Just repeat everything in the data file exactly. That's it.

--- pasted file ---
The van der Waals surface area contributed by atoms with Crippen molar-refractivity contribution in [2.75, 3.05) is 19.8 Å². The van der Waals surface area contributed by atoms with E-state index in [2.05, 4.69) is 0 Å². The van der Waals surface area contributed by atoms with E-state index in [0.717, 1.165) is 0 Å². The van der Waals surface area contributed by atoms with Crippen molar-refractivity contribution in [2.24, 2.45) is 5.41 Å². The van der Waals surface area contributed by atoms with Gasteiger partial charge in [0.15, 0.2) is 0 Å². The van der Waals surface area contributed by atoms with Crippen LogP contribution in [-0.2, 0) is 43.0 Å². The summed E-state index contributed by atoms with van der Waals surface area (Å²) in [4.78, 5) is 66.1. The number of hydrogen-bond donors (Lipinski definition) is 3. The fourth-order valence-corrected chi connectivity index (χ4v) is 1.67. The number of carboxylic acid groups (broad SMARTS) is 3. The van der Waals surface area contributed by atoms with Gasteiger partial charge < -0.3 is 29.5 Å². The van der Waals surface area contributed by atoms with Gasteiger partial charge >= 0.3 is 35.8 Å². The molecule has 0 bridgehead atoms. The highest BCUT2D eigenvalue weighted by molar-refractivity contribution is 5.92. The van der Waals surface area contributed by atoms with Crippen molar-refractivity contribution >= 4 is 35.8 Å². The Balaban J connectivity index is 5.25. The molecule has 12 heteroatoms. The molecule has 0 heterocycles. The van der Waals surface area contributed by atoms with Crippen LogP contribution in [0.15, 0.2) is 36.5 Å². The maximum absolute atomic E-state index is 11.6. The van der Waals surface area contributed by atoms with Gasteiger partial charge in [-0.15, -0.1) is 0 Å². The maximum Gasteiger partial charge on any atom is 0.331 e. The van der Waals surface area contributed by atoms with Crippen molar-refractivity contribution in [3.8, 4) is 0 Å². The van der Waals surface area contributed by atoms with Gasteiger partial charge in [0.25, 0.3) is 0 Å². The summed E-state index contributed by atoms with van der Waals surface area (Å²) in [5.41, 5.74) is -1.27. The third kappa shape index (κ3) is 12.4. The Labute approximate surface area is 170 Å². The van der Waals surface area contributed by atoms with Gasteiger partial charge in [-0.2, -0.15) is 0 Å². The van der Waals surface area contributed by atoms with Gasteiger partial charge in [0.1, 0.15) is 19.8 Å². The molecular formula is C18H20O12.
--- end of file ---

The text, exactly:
The van der Waals surface area contributed by atoms with Crippen molar-refractivity contribution in [2.75, 3.05) is 19.8 Å². The van der Waals surface area contributed by atoms with E-state index in [2.05, 4.69) is 0 Å². The van der Waals surface area contributed by atoms with E-state index in [0.717, 1.165) is 0 Å². The van der Waals surface area contributed by atoms with Crippen molar-refractivity contribution in [2.24, 2.45) is 5.41 Å². The van der Waals surface area contributed by atoms with Gasteiger partial charge in [0.15, 0.2) is 0 Å². The van der Waals surface area contributed by atoms with Crippen LogP contribution in [-0.2, 0) is 43.0 Å². The summed E-state index contributed by atoms with van der Waals surface area (Å²) in [4.78, 5) is 66.1. The number of hydrogen-bond donors (Lipinski definition) is 3. The fourth-order valence-corrected chi connectivity index (χ4v) is 1.67. The number of carboxylic acid groups (broad SMARTS) is 3. The van der Waals surface area contributed by atoms with Gasteiger partial charge < -0.3 is 29.5 Å². The van der Waals surface area contributed by atoms with Gasteiger partial charge >= 0.3 is 35.8 Å². The molecule has 0 bridgehead atoms. The highest BCUT2D eigenvalue weighted by molar-refractivity contribution is 5.92. The van der Waals surface area contributed by atoms with Crippen molar-refractivity contribution >= 4 is 35.8 Å². The Balaban J connectivity index is 5.25. The molecule has 12 heteroatoms. The molecule has 0 heterocycles. The van der Waals surface area contributed by atoms with Crippen LogP contribution in [0.15, 0.2) is 36.5 Å². The maximum absolute atomic E-state index is 11.6. The van der Waals surface area contributed by atoms with Gasteiger partial charge in [-0.15, -0.1) is 0 Å². The maximum Gasteiger partial charge on any atom is 0.331 e. The van der Waals surface area contributed by atoms with Crippen molar-refractivity contribution in [3.8, 4) is 0 Å². The van der Waals surface area contributed by atoms with Gasteiger partial charge in [0.25, 0.3) is 0 Å². The summed E-state index contributed by atoms with van der Waals surface area (Å²) in [5.41, 5.74) is -1.27. The third kappa shape index (κ3) is 12.4. The Labute approximate surface area is 170 Å². The van der Waals surface area contributed by atoms with Gasteiger partial charge in [-0.2, -0.15) is 0 Å². The van der Waals surface area contributed by atoms with Gasteiger partial charge in [0.1, 0.15) is 19.8 Å². The molecular formula is C18H20O12.